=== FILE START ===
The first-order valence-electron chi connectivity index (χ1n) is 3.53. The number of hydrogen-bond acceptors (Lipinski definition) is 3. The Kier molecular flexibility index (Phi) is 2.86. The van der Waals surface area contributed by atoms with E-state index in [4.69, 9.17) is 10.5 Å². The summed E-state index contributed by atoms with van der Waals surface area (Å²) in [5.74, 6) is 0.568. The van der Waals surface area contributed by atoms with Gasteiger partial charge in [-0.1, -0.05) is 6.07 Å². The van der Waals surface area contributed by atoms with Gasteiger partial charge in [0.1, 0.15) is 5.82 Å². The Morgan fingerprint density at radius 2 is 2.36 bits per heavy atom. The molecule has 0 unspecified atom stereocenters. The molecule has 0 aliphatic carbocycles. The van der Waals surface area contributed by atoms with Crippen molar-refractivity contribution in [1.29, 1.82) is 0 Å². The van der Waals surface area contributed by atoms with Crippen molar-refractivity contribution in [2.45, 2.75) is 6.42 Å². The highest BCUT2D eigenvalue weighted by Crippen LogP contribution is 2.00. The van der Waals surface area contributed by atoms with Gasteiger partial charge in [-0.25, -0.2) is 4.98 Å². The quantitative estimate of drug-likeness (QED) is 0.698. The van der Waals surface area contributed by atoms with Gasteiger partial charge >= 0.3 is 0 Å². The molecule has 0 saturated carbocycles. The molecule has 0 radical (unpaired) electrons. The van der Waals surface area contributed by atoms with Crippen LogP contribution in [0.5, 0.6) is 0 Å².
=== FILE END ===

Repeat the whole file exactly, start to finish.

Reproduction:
The first-order valence-electron chi connectivity index (χ1n) is 3.53. The number of hydrogen-bond acceptors (Lipinski definition) is 3. The Kier molecular flexibility index (Phi) is 2.86. The van der Waals surface area contributed by atoms with E-state index in [4.69, 9.17) is 10.5 Å². The summed E-state index contributed by atoms with van der Waals surface area (Å²) in [5.74, 6) is 0.568. The van der Waals surface area contributed by atoms with Gasteiger partial charge in [-0.1, -0.05) is 6.07 Å². The van der Waals surface area contributed by atoms with Gasteiger partial charge in [0.1, 0.15) is 5.82 Å². The Morgan fingerprint density at radius 2 is 2.36 bits per heavy atom. The molecule has 0 unspecified atom stereocenters. The molecule has 0 aliphatic carbocycles. The van der Waals surface area contributed by atoms with Crippen molar-refractivity contribution in [1.29, 1.82) is 0 Å². The van der Waals surface area contributed by atoms with Crippen molar-refractivity contribution in [2.45, 2.75) is 6.42 Å². The highest BCUT2D eigenvalue weighted by Crippen LogP contribution is 2.00. The van der Waals surface area contributed by atoms with Gasteiger partial charge in [-0.25, -0.2) is 4.98 Å². The quantitative estimate of drug-likeness (QED) is 0.698. The van der Waals surface area contributed by atoms with Gasteiger partial charge >= 0.3 is 0 Å². The molecule has 0 saturated carbocycles. The molecule has 0 radical (unpaired) electrons. The van der Waals surface area contributed by atoms with Crippen LogP contribution in [0.5, 0.6) is 0 Å².